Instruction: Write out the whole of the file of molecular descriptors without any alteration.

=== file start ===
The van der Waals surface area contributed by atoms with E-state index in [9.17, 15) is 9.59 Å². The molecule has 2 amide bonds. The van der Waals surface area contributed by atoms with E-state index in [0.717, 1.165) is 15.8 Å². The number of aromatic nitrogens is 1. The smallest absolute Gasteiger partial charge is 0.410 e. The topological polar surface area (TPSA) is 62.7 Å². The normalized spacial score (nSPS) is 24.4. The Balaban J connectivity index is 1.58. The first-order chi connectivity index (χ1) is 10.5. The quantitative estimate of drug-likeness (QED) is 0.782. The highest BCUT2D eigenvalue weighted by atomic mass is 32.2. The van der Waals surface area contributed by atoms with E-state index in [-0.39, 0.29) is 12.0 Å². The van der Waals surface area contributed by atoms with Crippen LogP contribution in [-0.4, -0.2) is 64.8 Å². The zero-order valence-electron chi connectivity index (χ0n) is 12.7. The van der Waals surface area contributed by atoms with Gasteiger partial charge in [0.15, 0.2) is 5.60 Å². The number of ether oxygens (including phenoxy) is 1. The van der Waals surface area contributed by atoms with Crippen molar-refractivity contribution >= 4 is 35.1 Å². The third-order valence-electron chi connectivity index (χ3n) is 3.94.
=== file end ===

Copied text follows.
The van der Waals surface area contributed by atoms with E-state index in [9.17, 15) is 9.59 Å². The molecule has 2 amide bonds. The van der Waals surface area contributed by atoms with E-state index in [0.717, 1.165) is 15.8 Å². The number of aromatic nitrogens is 1. The smallest absolute Gasteiger partial charge is 0.410 e. The topological polar surface area (TPSA) is 62.7 Å². The normalized spacial score (nSPS) is 24.4. The Balaban J connectivity index is 1.58. The first-order chi connectivity index (χ1) is 10.5. The quantitative estimate of drug-likeness (QED) is 0.782. The highest BCUT2D eigenvalue weighted by atomic mass is 32.2. The van der Waals surface area contributed by atoms with E-state index in [-0.39, 0.29) is 12.0 Å². The van der Waals surface area contributed by atoms with Crippen LogP contribution in [-0.4, -0.2) is 64.8 Å². The zero-order valence-electron chi connectivity index (χ0n) is 12.7. The van der Waals surface area contributed by atoms with Gasteiger partial charge in [0.15, 0.2) is 5.60 Å². The number of ether oxygens (including phenoxy) is 1. The van der Waals surface area contributed by atoms with Crippen molar-refractivity contribution >= 4 is 35.1 Å². The third-order valence-electron chi connectivity index (χ3n) is 3.94.